Harvard Women's Health Watch

Cognitive behavioral therapy and exercise therapy help ease chronic fatigue symptoms

In the largest randomized trial comparing treatments for chronic fatigue syndrome, British researchers have found that graded exercise therapy and cognitive behavioral therapy (CBT) — when added to medical care from chronic fatigue specialists — are each better than specialist medical care alone at reducing fatigue and improving physical function. In the trial, called PACE, these strategies also worked better than specialist medical care combined with adaptive pacing therapy (APT), in which patients are taught how to reduce fatigue by adjusting their lifestyle and activity levels.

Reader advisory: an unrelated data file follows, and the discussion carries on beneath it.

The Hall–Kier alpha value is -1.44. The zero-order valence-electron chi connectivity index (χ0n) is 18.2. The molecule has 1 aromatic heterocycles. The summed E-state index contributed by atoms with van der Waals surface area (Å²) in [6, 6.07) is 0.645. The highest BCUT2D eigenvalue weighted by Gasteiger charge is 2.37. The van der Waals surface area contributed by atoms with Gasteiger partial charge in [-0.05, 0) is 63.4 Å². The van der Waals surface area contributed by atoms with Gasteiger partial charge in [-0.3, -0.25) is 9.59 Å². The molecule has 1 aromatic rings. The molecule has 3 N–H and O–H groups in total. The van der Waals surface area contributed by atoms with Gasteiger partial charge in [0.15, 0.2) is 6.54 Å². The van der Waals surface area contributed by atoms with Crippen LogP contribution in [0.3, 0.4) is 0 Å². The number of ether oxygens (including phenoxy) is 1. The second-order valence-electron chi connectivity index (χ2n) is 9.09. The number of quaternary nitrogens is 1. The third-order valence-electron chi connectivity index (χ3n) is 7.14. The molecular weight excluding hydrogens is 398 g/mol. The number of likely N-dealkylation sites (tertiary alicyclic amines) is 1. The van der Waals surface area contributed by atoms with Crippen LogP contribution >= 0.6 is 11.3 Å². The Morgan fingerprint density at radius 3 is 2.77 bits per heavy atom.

Chronic fatigue syndrome is characterized by otherwise unexplained debilitating fatigue that lasts for six months or more and isn't relieved by bed rest. Other symptoms are poor sleep, problems concentrating, and muscle or joint pain. There are no diagnostic tests for the disorder, and its cause is unknown, although laboratory and other studies have suggested that a virus or other infectious agent may be involved.

The trial investigators expected graded exercise and CBT to work better than APT, but they were surprised to find APT no better than specialist medical care alone. Results were published online (Feb. 21, 2011) and in print (March 5, 2011) in The Lancet.

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